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Welcome to my Law blog specifically intended as an aid to law students. I will post comments and white papers, from time to time, and I am happy to carry on conversations with students who are in need of help in law school.


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I am a Professor of Law at Concord Law School, an Internet Law School located in Los Angeles, though I live, teach and otherwise work out of Lakewood, Colorado, resting up against the foothills just west of Denver.

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Wednesday, June 23, 2010

1 - Defamation (Part 1)

DEFAMATION (Part 1)

PLEASE NOTE THAT THE FOLLOWING IS TAKEN FROM SOME OF MY CLASS NOTES, SOME OF WHICH IS MY OWN PERSONAL WORK AND SOME OF WHICH BELONGS TO CONCORD LAW SCHOOL.  IT IS POSTED TO HELP MY IL STUDENTS IN PARTICULAR.  IT CANNOT BE DISSEMINATED WITHOUT EXPRESS, WRITTEN PERMISSION.

Generally, defamation is aimed at protecting one's good reputation or name. The elements are:

     1. False and defamatory statement (of fact) – that would tend to diminish P’s reputation in the community)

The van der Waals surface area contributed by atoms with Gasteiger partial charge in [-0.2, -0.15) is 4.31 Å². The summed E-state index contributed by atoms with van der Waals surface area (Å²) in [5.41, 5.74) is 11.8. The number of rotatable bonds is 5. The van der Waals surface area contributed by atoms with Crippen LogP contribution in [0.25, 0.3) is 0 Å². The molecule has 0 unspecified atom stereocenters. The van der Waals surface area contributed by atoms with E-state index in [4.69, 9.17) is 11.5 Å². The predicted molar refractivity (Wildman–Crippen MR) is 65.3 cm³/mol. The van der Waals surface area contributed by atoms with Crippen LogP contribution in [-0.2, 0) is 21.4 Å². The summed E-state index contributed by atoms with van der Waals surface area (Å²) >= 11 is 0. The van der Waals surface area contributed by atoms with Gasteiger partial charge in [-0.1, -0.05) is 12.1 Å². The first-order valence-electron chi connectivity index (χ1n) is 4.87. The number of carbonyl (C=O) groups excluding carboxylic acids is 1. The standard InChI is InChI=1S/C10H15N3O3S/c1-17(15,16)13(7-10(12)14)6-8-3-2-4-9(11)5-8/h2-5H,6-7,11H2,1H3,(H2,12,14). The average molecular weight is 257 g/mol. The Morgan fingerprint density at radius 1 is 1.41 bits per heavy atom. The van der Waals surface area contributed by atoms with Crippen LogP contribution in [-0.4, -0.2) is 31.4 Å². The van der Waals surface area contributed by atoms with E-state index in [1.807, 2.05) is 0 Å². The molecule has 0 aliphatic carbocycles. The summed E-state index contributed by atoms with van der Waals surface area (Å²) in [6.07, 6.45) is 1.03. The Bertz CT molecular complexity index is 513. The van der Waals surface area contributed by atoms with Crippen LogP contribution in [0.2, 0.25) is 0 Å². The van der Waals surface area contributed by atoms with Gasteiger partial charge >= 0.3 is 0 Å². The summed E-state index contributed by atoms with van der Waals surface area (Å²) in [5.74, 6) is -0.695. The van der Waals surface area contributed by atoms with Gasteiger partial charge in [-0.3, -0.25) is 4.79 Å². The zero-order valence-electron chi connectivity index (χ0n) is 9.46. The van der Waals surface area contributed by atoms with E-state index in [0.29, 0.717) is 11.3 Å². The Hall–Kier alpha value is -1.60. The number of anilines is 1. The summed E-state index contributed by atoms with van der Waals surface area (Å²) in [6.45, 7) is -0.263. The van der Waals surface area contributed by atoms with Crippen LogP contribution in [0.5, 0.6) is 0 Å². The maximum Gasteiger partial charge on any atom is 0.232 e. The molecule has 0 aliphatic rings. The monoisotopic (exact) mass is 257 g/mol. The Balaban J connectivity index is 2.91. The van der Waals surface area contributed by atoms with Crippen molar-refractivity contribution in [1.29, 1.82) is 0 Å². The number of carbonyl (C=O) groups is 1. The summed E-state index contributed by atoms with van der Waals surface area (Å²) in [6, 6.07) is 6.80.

2. “Of and concerning” the plaintiff
     3. Publication of the statement to a 3rd person
     4. Causing damage to plaintiff’s reputation (remember to talk about the different types of damages depending on whether or not we are talking about slander (and slander per se) or libel (and libel per quod)).

1. False or defamatory statement of fact

A statement is defamatory if the recipient reasonably understands that the statement was meant to defame. This can be shown by extrinsic facts and circumstances. In fact, the CL rule was that if a statement was not defamatory on its face, the plaintiff would have to specifically plead (show in the pleadings – complaint) the extrinsic circumstances that explains or shows the defamatory meaning. This is called "inducement." It was also required that the plaintiff set forth the specific communication, verbatim, and then explain why it was defamatory. This is called "innuendo." Finally, plaintiff would have to show the facts and circumstances and the manner in which they are connected to the plaintiff. This is called "colloquium."